Volume 3, Chapter 3:- Alooideae – Asphodelaceae and the genera thereof

This essay was published in Alsterworthia International Special Issue No. 4.

My fascination with Haworthia has presented me with many problems in the way the genera in the Alooideae have been discussed, appraised and modified in and subsequent to G.D.Rowley’s analysis (1967).  Parr (1971) coalesced Astroloba, Haworthia and Poellnitzia and I refuted this in 1972 when I also wrote a rebuttal of Rowley’s paper.  My remarks did not deter Mrs Obermeyer-Mauve (1973) following and accepting Parr, nor in adding Chortolirion to Haworthia.  Rowley (1976) quite pragmatically discussed the Aloid genera, but in 1980 suggested the incorporation of Poellnitzia in Aloe.  He implemented this proposal in 1981 and promoted it again in 1985.  Smith and van Wyk (1991) published a cladistic analysis of the Alooideae which I felt was unacceptable because of the fallacious character states and sets that were used there.  Despite that paper and at least four others (Smith 1991, 1994, 1995; Smith & van Wyk 1992) generally supporting the uni-specific status of Poellnitzia, Manning and Smith (2000) incorporated the genus in Astroloba.

My objection to this manipulation of the genera is that the supporting arguments have been incorrect and that it essentially has not addressed or considered what I perceived to be the stumbling block to arriving at a better delimitation of the genera in the sub-family.  This is the relationship within the genus Haworthia where it is quite evident to me that it comprises three distinct sets of species (the subgenera of Bayer ex Uitewaal).  The floral and morphological differences for those three sets are absolute, and I am sure will need to be seen so in any way in which Aloe is configured.  This is because the floral similarities within those subgenera are so minimal. I consider these floral differences to be as dramatic for genus delimitation as any of the character states covered in Rowley’s (1967) analysis.  It would alarm me if the result of a DNA study produced any other result. The sets also appear to me to “behaviourally” different and with this consideration the genera (even if unispecific) Poellnitzia, Chortolirion, Astroloba are of similar status.  This is not to imply that I do not recognise the problems with many other oddities in the Alooideae which require re-evaluation of the generic arrangement.

Adam Harrower of NBI asked me to identify an Haworthia he had collected near the Potberg (cf.H. heidelbergensis).  In view of his interest I asked him to lookout for H. limifolia on a trip he was to undertake to the eastern Transvaal.  On his return he presented to me a plant he took to be that species.  It was in fact Chortolirion angolense.  However, he produced photographs of another species at which I exclaimed “This is a new genus”, but probably a Chortolirion..  Here I recognise the irony of this reaction when the generic arrangement in Aloe is so questionable.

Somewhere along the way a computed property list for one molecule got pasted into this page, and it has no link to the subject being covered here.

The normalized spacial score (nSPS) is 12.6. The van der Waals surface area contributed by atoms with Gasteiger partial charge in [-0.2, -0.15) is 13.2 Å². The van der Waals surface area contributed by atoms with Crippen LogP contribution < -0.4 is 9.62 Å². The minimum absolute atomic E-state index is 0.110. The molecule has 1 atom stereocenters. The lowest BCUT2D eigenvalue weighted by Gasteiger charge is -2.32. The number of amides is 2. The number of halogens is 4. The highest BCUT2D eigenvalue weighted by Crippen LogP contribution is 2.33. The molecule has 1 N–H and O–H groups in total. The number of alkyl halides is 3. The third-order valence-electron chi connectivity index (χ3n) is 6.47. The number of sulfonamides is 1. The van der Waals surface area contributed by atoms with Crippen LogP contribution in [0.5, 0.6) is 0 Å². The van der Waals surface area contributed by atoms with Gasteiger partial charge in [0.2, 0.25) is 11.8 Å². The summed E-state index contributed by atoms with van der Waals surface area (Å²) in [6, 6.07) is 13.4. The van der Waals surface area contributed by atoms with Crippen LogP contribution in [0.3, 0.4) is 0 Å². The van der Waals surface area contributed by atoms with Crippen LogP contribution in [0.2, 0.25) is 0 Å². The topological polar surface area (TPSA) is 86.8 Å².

The plant that Harrower collected has thin slender spineless hyacynthoid leaves (fig.1) with very pronounced bulbous bases.  There seem to be few accumulated dry bulb scales as in Chortolirion and the plants have not displayed deciduousness as does that species.  The older leaves blades dehisce leaving fleshy bulbous base and these are spirally arranged in the lowest order of the Fabonacci series viz. 2, 3 or 5 (fig.2).   The roots seem rather sparse and are the yellowish colour of Aloe.  The flower intrigues me more (figs 3 & 4).  The free terminal portions of the flower are not channeled but are flared in the style of the sub-genus Haworthia.  The midribs of the inner petals remain exposed and the margins of the outer petals adhere close to the mid-rib of the inner.  This is the case in the subgenus Hexangulares and  Chortolirion, as well as in this “new genus”.    The lower petals are more undershot than is the case in either the Hexangulares or subgenus Haworthia.

The geographical location is the high-lying escarpment between the ranges of the species H. koelmanniorum and H. limifolia of the Haworthia subgenus Hexangulares.

Why I have stated so categorically that this is a “new genus”, is largely because of the historical maltreatment of the genera of Alooideae and the failure of students and commentators of Haworthia to exhibit any rational species concept.  Such a concept appears to be missing for the genera as well.  What has troubled me in recent times is the emerging belief that molecular study will provide the basis for a real and irrefutable phylogenetic classification.  We have now a paper published in Taxon 52:193 (2003) by Treutlein et al, which will enable one to see to what extent these expectations are being met.

What strikes me immediately about the paper is firstly a statement in the abstract, and secondly the unfortunate selection of study material.  The abstract summaries the results of the work done and this is: “The current taxonomic system does not reflect the phylogenetic affinities and relationships among the succulent genera Aloe, Chortolirion, Gasteria, Haworthia and Poellnitzia.”  I find this extraordinary, as it has never occurred to me that it did, and I would have expected this sentence worded in such a way to form a key question to be answered by the study rather than as a conclusion.  Similarly Treutlein’s closing paragraphs of his discussion should have been used as key questions to be answered by the study and not have been derived from it.  One sentence reads “complete sampling..needed”.